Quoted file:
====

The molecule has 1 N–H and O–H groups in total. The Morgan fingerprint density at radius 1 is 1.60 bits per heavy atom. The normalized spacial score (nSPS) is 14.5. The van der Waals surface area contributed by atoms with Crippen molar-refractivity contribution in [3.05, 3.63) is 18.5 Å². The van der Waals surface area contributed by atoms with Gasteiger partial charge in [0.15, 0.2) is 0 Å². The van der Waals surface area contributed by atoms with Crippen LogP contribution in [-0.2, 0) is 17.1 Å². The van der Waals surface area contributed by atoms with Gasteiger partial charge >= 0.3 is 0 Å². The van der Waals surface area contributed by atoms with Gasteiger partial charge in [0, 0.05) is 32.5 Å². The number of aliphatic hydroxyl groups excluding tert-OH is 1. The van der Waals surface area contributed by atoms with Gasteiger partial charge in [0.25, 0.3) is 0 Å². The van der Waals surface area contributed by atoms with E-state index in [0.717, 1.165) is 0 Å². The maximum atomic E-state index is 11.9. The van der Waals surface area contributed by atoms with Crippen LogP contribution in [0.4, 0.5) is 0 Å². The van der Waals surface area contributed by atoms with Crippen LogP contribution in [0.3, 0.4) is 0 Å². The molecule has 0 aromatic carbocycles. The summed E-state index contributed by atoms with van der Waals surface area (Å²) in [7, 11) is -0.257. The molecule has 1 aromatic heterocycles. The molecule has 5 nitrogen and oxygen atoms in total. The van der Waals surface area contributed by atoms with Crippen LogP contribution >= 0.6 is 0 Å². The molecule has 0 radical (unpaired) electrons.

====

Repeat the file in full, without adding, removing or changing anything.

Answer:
The molecule has 1 N–H and O–H groups in total. The Morgan fingerprint density at radius 1 is 1.60 bits per heavy atom. The normalized spacial score (nSPS) is 14.5. The van der Waals surface area contributed by atoms with Crippen molar-refractivity contribution in [3.05, 3.63) is 18.5 Å². The van der Waals surface area contributed by atoms with Gasteiger partial charge in [0.15, 0.2) is 0 Å². The van der Waals surface area contributed by atoms with Crippen LogP contribution in [-0.2, 0) is 17.1 Å². The van der Waals surface area contributed by atoms with Gasteiger partial charge >= 0.3 is 0 Å². The van der Waals surface area contributed by atoms with Gasteiger partial charge in [0, 0.05) is 32.5 Å². The number of aliphatic hydroxyl groups excluding tert-OH is 1. The van der Waals surface area contributed by atoms with Gasteiger partial charge in [0.25, 0.3) is 0 Å². The van der Waals surface area contributed by atoms with E-state index in [0.717, 1.165) is 0 Å². The maximum atomic E-state index is 11.9. The van der Waals surface area contributed by atoms with Crippen LogP contribution in [0.4, 0.5) is 0 Å². The van der Waals surface area contributed by atoms with Crippen LogP contribution in [0.3, 0.4) is 0 Å². The molecule has 0 aromatic carbocycles. The summed E-state index contributed by atoms with van der Waals surface area (Å²) in [7, 11) is -0.257. The molecule has 1 aromatic heterocycles. The molecule has 5 nitrogen and oxygen atoms in total. The van der Waals surface area contributed by atoms with Crippen LogP contribution >= 0.6 is 0 Å². The molecule has 0 radical (unpaired) electrons.